LANGUAGE
Due to translations, the other language editions of NATO Review go online approximately two weeks after the English version.
About NATO Review
Submission policy
COPYRIGHT INFO
Editorial team
 RSS
SEND THIS ARTICLE TO A FRIEND
SUBSCRIBE TO THE NATO REVIEW
  

New Permanent Representative of Greece

Ambassador Vassilis Kaskarelis (51) succeeded Ambassador George Savvaides as Permanent Representative of Greece to the North Atlantic Council in March 2000.

A graduate first in economics and political science and then law from the universities of Thessaloniki and Athens respectively, Mr Kaskarelis joined the foreign ministry in 1974. Two years later, he was sent as Third Secretary to the embassy in Turkey. From there, he moved on first to Venice, Italy, as Consul in 1979, and then on to Cyprus in 1983 as First Secretary and later Counsellor.

In 1987, he was appointed Head of the Greek Military Mission in Berlin (West) for three years, before becoming the Consul General of Greece there in 1990, after the wall had come down.

A year later, Mr Kaskarelis returned to the foreign ministry in Athens, where he served first as Deputy Director of the Turkish Desk and then from 1993 as Minister Plenipotentiary and Head of the Cabinet of the Secretary General.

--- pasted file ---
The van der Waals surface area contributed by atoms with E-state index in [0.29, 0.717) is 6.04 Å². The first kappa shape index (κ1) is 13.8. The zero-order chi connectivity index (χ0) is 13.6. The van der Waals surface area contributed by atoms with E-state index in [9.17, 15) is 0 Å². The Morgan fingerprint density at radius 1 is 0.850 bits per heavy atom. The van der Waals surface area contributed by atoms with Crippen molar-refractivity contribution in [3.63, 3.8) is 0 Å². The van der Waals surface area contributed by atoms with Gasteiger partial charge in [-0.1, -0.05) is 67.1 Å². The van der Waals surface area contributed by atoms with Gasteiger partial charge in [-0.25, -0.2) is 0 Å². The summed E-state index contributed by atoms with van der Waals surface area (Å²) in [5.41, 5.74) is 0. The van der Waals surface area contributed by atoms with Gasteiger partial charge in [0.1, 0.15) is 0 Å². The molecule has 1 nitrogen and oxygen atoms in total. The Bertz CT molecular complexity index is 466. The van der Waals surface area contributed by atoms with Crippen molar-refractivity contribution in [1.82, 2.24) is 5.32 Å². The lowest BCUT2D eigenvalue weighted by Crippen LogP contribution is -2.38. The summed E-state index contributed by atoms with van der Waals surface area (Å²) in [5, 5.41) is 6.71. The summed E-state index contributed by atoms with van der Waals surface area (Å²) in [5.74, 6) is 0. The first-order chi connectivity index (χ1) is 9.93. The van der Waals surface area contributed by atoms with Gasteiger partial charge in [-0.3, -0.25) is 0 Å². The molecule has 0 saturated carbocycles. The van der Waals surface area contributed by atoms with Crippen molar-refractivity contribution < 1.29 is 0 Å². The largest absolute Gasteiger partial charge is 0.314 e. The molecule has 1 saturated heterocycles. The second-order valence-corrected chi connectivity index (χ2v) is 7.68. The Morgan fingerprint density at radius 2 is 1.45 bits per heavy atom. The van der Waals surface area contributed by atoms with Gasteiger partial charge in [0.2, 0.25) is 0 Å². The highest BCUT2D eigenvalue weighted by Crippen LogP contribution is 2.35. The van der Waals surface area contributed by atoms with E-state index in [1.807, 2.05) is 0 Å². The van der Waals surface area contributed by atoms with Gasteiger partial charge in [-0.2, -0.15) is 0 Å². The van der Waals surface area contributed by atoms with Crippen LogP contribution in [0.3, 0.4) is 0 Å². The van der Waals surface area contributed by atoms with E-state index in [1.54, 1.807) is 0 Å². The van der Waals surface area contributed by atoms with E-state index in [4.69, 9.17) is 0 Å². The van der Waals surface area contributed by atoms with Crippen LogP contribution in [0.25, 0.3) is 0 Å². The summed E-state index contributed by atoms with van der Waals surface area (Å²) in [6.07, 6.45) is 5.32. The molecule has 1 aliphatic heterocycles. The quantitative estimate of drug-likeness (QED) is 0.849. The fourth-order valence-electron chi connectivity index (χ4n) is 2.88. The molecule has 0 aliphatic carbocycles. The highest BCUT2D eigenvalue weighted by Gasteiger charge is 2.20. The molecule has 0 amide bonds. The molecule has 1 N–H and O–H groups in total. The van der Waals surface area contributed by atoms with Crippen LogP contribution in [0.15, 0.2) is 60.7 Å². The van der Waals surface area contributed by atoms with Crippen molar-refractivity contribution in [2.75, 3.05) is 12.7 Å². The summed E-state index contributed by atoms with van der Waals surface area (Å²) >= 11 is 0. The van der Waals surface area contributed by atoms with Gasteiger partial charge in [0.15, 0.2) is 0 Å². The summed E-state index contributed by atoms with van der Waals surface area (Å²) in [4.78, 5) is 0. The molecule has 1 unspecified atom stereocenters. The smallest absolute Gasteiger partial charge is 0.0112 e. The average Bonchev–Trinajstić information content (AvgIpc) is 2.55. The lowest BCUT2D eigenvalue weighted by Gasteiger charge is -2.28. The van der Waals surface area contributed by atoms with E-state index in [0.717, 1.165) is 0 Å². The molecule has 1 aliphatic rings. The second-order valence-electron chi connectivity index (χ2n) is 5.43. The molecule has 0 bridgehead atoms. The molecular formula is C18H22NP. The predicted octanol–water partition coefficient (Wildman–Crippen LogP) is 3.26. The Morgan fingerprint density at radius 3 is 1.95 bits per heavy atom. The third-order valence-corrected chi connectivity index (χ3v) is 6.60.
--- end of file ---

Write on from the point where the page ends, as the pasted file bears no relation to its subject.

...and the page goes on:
In 1995, he was sent as Deputy Permanent Representative of Greece to the United Nations in New York, a position he held until taking up his present appointment at NATO headquarters.

Algeria joins the Mediterranean Dialogue

In his first television address to the troubled nation after his election in April 1999, Algerian President Abdelaziz Bouteflika pledges to work towards national reconciliation 5 July 1999. (Belga photo - 12Kb)

On 8 March 2000, the Democratic and Popular Republic of Algeria accepted the North Atlantic Councils invitation to join the Mediterranean Dialogue.

NATOs Mediterranean Dialogue was launched in 1994, reflecting the alliances view that security in Europe is closely linked to security and stability in the Mediterranean. The allies are confident that Algeria will contribute to the Dialogues aims which are to create good, strong and friendly relations across the region, as well as better mutual understanding, and in this way to promote security and stability in the Mediterranean.

Seven non-NATO countries Algeria, Egypt, Israel, Jordan, Mauritania, Morocco and Tunisia now participate in the Dialogue, which complements other international efforts such as the European Unions Barcelona Process and the Middle East Peace Process.

Share this    DiggIt   MySpace   Facebook   Delicious   Permalink